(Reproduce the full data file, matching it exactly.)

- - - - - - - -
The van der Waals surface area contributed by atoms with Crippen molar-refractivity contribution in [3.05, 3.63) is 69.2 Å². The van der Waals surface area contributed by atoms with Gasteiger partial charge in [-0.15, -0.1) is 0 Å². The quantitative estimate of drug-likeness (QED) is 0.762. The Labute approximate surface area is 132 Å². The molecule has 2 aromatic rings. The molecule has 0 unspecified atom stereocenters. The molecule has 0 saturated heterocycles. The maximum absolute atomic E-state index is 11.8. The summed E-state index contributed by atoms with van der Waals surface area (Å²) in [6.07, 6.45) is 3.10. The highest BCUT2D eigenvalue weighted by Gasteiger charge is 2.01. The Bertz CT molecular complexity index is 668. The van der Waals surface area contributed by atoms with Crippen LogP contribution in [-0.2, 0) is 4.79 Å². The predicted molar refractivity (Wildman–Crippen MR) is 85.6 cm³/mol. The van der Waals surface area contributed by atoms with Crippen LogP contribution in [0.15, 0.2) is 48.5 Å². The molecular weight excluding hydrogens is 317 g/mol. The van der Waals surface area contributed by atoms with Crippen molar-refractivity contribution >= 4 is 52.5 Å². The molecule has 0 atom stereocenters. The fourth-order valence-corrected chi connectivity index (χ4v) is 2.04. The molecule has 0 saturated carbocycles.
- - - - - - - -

The van der Waals surface area contributed by atoms with Crippen molar-refractivity contribution in [3.05, 3.63) is 69.2 Å². The van der Waals surface area contributed by atoms with Gasteiger partial charge in [-0.15, -0.1) is 0 Å². The quantitative estimate of drug-likeness (QED) is 0.762. The Labute approximate surface area is 132 Å². The molecule has 2 aromatic rings. The molecule has 0 unspecified atom stereocenters. The molecule has 0 saturated heterocycles. The maximum absolute atomic E-state index is 11.8. The summed E-state index contributed by atoms with van der Waals surface area (Å²) in [6.07, 6.45) is 3.10. The highest BCUT2D eigenvalue weighted by Gasteiger charge is 2.01. The Bertz CT molecular complexity index is 668. The van der Waals surface area contributed by atoms with Crippen LogP contribution in [-0.2, 0) is 4.79 Å². The predicted molar refractivity (Wildman–Crippen MR) is 85.6 cm³/mol. The van der Waals surface area contributed by atoms with Crippen LogP contribution in [0.15, 0.2) is 48.5 Å². The molecular weight excluding hydrogens is 317 g/mol. The van der Waals surface area contributed by atoms with Crippen molar-refractivity contribution >= 4 is 52.5 Å². The molecule has 0 atom stereocenters. The fourth-order valence-corrected chi connectivity index (χ4v) is 2.04. The molecule has 0 saturated carbocycles.